GadgetGuy can confirm that a large MVNO is one of the worst fake smartphones culprits
We would love to name and shame but can’t. This MVNO has also branched out into utility and NBN reselling. It is one of the worst culprits. It currently offers over 100 phones.
The majority of these are grey/parallel imports from one Hong Kong reseller. That reseller has a reputation for refurbished ‘as new’ equipment.
But we can name BuyMobile.com.au that is offering nearly 400 phones online. Genuine Australian stock is few and far between.
Digging deeper we find the terms of business (paraphrased)
ABCD generally sells brand new, top quality, unlocked, original mobile phones, sourced from Australia and around the world. Most handsets are sourced internationally unless otherwise stated.
International stock is shipped directly from Hong Kong. This may come with an adapter for the original power supply instead of a local power supply.
Stock may be tested to ensure to reduce the risk of Dead on Arrival products. This may involve the phone being taken out of its box, the battery installed, and the handset turned on. Our technician may then test various phone functions to ensure that the handset or device is in working order. After testing, the device is wiped, cleaned, shrink-wrapped again and presented as the quality assured, brand new item that it is. It is not uncommon for the sometimes present, “do not break” seal to be broken with our stock due to this fact.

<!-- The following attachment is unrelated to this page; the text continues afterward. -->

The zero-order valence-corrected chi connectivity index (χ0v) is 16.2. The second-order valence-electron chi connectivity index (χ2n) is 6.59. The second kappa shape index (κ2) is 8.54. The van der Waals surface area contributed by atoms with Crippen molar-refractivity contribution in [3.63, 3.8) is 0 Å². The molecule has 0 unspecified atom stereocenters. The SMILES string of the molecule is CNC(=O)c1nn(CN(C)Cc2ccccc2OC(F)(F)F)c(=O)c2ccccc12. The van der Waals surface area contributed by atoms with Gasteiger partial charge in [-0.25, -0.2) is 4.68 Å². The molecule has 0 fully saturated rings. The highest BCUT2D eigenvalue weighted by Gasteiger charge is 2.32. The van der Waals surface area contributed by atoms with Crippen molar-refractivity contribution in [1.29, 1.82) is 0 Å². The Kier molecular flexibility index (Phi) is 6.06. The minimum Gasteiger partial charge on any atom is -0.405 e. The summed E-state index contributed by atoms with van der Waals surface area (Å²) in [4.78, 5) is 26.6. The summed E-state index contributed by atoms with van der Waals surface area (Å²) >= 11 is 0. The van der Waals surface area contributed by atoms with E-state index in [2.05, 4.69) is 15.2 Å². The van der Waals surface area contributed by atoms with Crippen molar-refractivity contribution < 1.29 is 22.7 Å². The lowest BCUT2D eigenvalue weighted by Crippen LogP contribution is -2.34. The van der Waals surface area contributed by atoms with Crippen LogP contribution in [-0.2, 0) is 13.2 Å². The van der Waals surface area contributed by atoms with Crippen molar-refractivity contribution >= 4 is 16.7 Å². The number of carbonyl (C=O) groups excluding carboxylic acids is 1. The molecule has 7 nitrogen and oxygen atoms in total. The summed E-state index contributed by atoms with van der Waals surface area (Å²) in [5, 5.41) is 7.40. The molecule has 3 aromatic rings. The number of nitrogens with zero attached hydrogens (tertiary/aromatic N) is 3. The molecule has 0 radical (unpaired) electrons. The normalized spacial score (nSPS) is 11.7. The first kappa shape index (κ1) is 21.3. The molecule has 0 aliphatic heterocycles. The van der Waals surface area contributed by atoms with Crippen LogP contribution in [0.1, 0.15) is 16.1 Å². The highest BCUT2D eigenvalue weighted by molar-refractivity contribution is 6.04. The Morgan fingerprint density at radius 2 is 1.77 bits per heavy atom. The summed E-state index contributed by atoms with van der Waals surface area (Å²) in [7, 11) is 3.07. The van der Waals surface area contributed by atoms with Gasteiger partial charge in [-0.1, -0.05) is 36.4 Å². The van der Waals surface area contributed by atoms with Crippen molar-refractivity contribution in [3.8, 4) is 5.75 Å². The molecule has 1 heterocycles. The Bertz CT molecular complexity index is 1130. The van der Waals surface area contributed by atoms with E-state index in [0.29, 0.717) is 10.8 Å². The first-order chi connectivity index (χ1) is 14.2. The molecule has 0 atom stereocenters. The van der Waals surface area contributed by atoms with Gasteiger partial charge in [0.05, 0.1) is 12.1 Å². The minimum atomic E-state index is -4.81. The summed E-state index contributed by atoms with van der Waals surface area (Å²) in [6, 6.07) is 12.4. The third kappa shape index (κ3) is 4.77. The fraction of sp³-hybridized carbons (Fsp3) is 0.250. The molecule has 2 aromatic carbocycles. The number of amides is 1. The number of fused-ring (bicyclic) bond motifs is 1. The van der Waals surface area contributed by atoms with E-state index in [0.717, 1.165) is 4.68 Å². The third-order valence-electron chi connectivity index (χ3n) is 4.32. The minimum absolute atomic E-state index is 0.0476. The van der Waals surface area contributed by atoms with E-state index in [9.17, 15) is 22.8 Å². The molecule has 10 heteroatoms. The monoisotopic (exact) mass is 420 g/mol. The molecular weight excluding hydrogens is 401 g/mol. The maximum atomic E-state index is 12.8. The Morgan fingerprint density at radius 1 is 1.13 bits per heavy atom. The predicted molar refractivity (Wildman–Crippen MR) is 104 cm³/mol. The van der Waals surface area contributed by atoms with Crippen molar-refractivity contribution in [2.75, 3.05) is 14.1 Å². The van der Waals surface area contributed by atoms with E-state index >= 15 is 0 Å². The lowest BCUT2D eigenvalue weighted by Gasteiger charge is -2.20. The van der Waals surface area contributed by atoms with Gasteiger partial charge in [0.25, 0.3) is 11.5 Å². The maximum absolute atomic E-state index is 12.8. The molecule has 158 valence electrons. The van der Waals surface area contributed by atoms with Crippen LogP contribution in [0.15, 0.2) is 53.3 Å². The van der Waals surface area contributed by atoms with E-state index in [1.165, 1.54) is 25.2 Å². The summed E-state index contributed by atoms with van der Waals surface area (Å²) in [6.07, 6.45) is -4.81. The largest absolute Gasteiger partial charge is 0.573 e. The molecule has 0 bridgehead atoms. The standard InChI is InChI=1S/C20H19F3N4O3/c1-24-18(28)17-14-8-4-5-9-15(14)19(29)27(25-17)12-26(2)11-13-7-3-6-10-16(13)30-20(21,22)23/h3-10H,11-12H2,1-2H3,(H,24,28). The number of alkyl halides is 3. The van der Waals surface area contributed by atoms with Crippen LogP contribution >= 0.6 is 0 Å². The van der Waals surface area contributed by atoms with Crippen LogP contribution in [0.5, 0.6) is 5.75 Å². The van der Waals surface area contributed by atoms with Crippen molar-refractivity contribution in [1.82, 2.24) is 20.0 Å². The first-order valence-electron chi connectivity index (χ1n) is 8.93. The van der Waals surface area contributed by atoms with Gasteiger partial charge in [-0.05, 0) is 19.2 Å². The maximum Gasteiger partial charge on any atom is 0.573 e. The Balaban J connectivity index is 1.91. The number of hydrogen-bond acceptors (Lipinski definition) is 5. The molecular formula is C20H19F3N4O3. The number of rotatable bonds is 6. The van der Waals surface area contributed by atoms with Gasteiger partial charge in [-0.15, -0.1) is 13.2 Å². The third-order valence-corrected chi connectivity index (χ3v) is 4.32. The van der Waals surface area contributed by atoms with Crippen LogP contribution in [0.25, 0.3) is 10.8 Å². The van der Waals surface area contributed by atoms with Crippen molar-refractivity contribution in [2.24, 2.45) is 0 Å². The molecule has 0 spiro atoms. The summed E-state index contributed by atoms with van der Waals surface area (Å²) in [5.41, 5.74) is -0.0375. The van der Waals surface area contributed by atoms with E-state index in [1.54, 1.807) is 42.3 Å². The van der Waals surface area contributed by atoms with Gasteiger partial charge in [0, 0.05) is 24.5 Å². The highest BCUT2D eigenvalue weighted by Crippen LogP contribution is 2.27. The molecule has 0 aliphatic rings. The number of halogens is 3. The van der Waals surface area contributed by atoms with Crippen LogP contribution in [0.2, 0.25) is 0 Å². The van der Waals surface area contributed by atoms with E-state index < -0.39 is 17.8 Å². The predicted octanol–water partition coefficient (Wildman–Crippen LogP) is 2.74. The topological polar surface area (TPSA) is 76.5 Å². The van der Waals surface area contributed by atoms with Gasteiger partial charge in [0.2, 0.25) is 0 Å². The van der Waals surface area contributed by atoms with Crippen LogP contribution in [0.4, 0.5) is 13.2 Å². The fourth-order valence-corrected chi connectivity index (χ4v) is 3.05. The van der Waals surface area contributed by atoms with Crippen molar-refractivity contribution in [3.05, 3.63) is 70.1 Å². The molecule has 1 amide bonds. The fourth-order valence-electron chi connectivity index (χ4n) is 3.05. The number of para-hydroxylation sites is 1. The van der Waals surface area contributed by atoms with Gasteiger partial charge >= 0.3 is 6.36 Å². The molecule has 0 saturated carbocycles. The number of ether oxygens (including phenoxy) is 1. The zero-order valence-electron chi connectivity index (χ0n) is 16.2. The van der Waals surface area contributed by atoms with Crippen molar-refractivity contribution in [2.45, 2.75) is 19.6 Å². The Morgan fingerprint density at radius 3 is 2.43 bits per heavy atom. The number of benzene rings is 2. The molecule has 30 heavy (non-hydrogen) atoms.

You can drive a truck through that explanation. Its a thin cover for fake smartphones!
We spoke to Danny Adamopoulos, Motorola Product Manager for ANZ about the issue. “We do not supply the MVNO or Buymobile.com.au.”
“Yes, the grey market is rife here. It can offer lower cost phones as it is all online. Try getting a warranty from them. When someone rings us about Motorola support we try to help, but we can’t do anything if we did not sell it.”
“The dead give away is a cheap power adaptor and broken box seals. Some use non-genuine parts like screens and batteries. Whack it in a new looking case (chassis), shrink wrap it, and you have a new looking phone. Most will not work on all of Telstra’s unique LTE bands”.”
“You are taking a massive risk. There are so many genuine phones here from $100 upwards that you don’t need to do that. It’s the greedy ones that want a late model iPhone or Android flagship that are most at risk.”
GadgetGuy’s take – if it is too good to be true! Fake smartphones are rife
One little thing that genuinely certified phones can do is call 000 emergency without a sim. No grey/parallel/remanufactured or fake phone can do that. They dial 911 or something else.
Some phones are downright dangerous here. Dodgy chargers can cause fires. Dodgy phones can give false signalling on carrier networks that can result in incorrect overbilling billing and dropouts. This has led to a raft of complaints via the Telecommunications Industry Ombudsman with the Optus network. It is not Optus’s fault that some of these handsets can cause issues.
We can’t name and shame everyone because of the potential for litigation. But before you buy a cheap smartphone search for the supplier’s name and the word ‘complaints’. And don’t believe the reviews on websites either – BuyMobile has dozens of them!